HBO Documentary Films president Sheila Nevins makes a living telling compelling stories. When Business Insider recently interviewed Nevins at her office in Manhattan, we got to hear a few good tales from her illustrious career, including a never-been-told story about the late James Gandolfini.
Nevins once accompanied Gandolfini as he visited injured military staying at Walter Reed National Military Medical Center in Maryland. At the time, “The Sopranos” actor had recently starred in and produced the HBO documentary about soldiers returning home from war, “Alive Day Memories: Home from Iraq.“
“His heart was in the suffering of guys coming home,” Nevins said of Gandolfini. “I don’t know why, I never got a chance to ask him why because we were too busy doing shows, but he truly cared about these guys.”
Nevins and Gandolfini were prepping another PTSD-related project at the time when they visited Walter Reed. Inevitably, the project would get scrapped due to the 2007 scandal at the medical center regarding the neglect of patients by the staff, which occurred soon after their visit.
However, the experience would be one Nevins would never forget.
Here’s her recollection of Gandolfini visiting patients on the traumatic brain injury ward:
“Jim came down to Washington and we went on a tour of the floor. We went in and out of rooms. He was a real celebrity, he signed stuff, he was a very good sport about it. And then we went into a room where there was a guy who had half a head and his mother was reading the Bible and sitting there and she said, ‘Oh, my son loves you, he thinks you’re the best, he just loves everything you do.’ She said, ‘Talk to him, tell him to get better.’ It was clear this kid was not going to get better. He wasn’t there. And Jim talked and said ‘You get better, your mother is really reading to you and loves you and you’re a great hero,’ and she said, ‘No, not that way, really talk like you are.’ Meaning Tony Soprano. So he said, ‘Listen you mother f—–g piece of s–t, you get your f—–g act together. You don’t let your mother suffer after all she gave you, you piece of s–t.’ And the mother said, ‘Oh thank you, thank you.'”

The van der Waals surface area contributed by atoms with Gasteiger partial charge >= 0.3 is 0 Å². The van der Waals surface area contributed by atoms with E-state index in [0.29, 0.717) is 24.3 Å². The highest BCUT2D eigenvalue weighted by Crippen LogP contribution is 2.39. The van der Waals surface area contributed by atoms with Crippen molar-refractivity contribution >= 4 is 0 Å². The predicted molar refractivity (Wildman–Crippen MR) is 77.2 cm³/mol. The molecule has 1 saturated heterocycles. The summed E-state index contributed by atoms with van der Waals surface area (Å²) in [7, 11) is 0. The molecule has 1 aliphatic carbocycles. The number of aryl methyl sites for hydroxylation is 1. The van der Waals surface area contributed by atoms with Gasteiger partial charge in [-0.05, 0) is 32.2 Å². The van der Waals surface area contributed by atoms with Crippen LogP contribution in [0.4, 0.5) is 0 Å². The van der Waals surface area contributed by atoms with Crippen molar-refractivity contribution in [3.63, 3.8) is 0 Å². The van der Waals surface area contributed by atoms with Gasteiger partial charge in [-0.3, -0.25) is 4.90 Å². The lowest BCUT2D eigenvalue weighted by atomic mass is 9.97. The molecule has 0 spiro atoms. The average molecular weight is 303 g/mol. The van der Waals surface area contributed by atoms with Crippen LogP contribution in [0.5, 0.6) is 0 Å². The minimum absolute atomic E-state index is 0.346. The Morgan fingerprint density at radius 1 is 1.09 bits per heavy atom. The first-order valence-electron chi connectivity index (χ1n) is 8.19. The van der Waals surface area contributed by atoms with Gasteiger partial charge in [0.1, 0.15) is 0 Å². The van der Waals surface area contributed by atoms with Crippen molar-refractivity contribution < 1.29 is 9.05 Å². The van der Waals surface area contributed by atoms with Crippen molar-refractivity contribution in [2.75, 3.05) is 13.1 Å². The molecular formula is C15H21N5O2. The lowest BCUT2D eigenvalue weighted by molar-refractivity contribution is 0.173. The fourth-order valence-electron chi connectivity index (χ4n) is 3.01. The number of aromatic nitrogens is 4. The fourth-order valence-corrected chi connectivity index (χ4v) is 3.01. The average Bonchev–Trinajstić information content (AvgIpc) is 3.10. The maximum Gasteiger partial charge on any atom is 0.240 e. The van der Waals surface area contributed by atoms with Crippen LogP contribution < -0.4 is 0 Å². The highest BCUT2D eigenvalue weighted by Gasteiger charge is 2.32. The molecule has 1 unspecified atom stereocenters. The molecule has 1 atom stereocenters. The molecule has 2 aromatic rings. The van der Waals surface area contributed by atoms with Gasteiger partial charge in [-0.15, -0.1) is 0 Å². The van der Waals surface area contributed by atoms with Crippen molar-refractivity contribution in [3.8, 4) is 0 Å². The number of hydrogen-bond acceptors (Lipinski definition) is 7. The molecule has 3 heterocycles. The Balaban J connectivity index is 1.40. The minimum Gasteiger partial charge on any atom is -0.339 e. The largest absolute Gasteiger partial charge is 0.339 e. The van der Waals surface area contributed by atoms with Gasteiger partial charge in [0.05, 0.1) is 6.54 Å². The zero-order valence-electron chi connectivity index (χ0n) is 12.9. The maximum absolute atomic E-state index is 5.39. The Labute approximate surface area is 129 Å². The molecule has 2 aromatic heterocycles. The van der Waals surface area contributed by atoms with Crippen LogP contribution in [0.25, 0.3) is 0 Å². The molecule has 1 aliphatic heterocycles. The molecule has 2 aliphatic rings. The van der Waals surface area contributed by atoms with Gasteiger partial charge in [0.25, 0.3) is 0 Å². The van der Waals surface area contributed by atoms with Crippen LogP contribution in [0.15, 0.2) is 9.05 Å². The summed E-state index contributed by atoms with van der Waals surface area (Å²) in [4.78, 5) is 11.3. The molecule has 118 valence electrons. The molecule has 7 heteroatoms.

“And Jim signs the Bible, or whatever she was reading, and he walks out of the room and just bursts into tears.”
Though the Walter Reed project never came together, Nevins said she and Gandolfini were working on a documentary focused on prisoners with learning disabilities when he suddenly died of a heart attack in June of 2013.
But Nevins will never forget Gandolfini’s appreciation for those who serve our country.
“His heart was in these wounded guys,” Nevins said. “I don’t know why, but he felt like one of them.”
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